Life Below Stairs : In the Victorian and Edwardian Country House Hardback
by Sian Evans
Part of the National Trust History & Heritage series
The largely untold stories of innumerable, rather humble, lives spent 'in service' are lying just below the surface of many great houses; the physical evidence can be seen in surviving servants' quarters, the material of their everyday life, even their uniforms and possessions.
This account provides a fascinating glimpse at who's who behind the scenes, from the cook, butler and housekeeper to the footmen, lady's maids, governesses and tutors, nannies and nursemaids.
Giving a fascinating insight into the heirarchy within the servant's quarters - from the power-wielding cook to the ever-discreet butler - this guide describes how relationships were forged and changed as the gap between upstairs and downstairs was bridged.
Describing their typical working day as well as the holidays, entertainments and pastimes enjoyed on a rare day off, not to mention the whirl of the social season, this previously 'unwritten history' recalls vividly the nature of their lives below stairs.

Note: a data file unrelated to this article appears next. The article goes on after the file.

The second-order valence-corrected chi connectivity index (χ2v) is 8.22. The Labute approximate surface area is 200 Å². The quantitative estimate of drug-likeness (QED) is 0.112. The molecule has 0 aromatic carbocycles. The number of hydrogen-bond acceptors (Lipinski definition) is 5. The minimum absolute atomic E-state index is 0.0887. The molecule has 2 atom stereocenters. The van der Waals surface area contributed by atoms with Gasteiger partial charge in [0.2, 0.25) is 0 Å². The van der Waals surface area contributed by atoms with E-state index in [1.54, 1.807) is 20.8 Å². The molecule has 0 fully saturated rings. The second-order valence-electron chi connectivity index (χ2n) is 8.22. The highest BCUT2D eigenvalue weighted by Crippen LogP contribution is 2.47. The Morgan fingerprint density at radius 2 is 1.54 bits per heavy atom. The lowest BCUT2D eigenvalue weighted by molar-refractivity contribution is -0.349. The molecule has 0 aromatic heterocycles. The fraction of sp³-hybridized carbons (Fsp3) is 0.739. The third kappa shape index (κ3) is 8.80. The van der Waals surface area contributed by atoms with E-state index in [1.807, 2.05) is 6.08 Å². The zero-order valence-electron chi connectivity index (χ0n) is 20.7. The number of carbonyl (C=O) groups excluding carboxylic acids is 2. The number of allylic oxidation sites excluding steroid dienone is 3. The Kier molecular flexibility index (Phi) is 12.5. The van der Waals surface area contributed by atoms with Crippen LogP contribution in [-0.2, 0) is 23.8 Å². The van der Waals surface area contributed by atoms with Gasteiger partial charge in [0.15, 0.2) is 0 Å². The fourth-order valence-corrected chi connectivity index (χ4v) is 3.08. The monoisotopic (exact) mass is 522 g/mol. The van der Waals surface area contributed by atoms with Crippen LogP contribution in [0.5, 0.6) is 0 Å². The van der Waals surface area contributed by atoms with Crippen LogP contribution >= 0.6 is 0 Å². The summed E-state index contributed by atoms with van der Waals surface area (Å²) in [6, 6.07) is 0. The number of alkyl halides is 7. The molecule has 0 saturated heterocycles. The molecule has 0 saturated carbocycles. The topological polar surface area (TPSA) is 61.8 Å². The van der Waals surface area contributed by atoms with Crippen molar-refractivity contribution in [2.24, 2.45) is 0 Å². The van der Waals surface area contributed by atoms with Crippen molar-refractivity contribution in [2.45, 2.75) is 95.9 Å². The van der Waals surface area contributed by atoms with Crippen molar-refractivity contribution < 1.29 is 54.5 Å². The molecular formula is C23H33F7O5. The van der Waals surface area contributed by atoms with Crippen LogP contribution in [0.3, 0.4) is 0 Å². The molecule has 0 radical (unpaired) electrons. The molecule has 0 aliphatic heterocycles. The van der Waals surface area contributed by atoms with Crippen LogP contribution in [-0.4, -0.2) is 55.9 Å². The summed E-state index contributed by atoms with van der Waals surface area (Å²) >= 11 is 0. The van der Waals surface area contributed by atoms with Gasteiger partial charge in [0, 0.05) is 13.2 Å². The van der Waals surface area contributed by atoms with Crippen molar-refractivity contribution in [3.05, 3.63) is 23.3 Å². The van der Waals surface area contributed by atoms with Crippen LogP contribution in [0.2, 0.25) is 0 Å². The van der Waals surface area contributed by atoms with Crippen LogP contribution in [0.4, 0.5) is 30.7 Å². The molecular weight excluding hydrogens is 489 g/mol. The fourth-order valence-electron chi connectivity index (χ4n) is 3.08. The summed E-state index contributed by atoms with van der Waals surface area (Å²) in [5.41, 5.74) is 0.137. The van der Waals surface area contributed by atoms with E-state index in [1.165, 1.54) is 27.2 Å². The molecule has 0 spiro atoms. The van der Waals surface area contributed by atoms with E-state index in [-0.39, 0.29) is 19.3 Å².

- Format: Hardback
- Pages: 192 pages, 200 colour
- Publisher: Pavilion Books
- Publication Date: 15/09/2011
- Category: British & Irish history
- ISBN: 9781907892110
- Hardback from £10.25
- EPUB from £5.60
Showing 1 - 1 of 1 reviews.
Review by EricaSJ
An enjoyable read for the Upstairs, Downstairs/Downton Abbey fan, as well as anyone else who is interested in social history. The writing style is simple and factual, and the book is organized well. For these reasons, although it isn't specifically a reference book, it would make a wonderful resource for anyone researching this time period.The really standout feature is the photography. You might expect a book like this to be filled only with drawings from the period, or grainy black and white photos. However, many of the photos are in full color, showing scenes from several National Trust buildings being maintained as museums. It would be hard to visualize exactly what a Brushing Room might be, but the photos tell the story. In addition, there are period photos of household staff and their families.